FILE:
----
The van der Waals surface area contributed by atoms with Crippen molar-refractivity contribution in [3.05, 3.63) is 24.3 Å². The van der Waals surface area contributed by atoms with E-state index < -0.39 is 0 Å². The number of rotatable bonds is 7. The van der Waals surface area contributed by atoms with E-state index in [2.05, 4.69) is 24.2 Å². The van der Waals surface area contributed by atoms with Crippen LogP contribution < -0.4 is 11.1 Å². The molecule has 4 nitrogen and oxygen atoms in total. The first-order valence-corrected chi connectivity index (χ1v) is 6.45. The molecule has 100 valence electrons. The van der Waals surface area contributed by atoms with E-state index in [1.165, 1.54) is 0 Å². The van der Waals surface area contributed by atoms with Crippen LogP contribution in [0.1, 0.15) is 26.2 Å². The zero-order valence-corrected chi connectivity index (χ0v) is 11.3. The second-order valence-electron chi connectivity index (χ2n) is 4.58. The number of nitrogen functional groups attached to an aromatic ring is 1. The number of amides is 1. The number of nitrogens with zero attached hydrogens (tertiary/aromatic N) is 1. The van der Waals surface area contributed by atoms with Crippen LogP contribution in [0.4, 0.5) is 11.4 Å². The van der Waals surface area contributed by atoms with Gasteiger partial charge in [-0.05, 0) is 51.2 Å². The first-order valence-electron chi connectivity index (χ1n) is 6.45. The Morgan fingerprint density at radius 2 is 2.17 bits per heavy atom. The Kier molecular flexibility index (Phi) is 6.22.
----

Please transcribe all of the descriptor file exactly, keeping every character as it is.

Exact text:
The van der Waals surface area contributed by atoms with Crippen molar-refractivity contribution in [3.05, 3.63) is 24.3 Å². The van der Waals surface area contributed by atoms with E-state index < -0.39 is 0 Å². The number of rotatable bonds is 7. The van der Waals surface area contributed by atoms with E-state index in [2.05, 4.69) is 24.2 Å². The van der Waals surface area contributed by atoms with Crippen LogP contribution < -0.4 is 11.1 Å². The molecule has 4 nitrogen and oxygen atoms in total. The first-order valence-corrected chi connectivity index (χ1v) is 6.45. The molecule has 100 valence electrons. The van der Waals surface area contributed by atoms with E-state index in [1.165, 1.54) is 0 Å². The van der Waals surface area contributed by atoms with Crippen LogP contribution in [0.1, 0.15) is 26.2 Å². The zero-order valence-corrected chi connectivity index (χ0v) is 11.3. The second-order valence-electron chi connectivity index (χ2n) is 4.58. The number of nitrogen functional groups attached to an aromatic ring is 1. The number of amides is 1. The number of nitrogens with zero attached hydrogens (tertiary/aromatic N) is 1. The van der Waals surface area contributed by atoms with Crippen LogP contribution in [0.4, 0.5) is 11.4 Å². The van der Waals surface area contributed by atoms with Gasteiger partial charge in [-0.05, 0) is 51.2 Å². The first-order valence-electron chi connectivity index (χ1n) is 6.45. The Morgan fingerprint density at radius 2 is 2.17 bits per heavy atom. The Kier molecular flexibility index (Phi) is 6.22.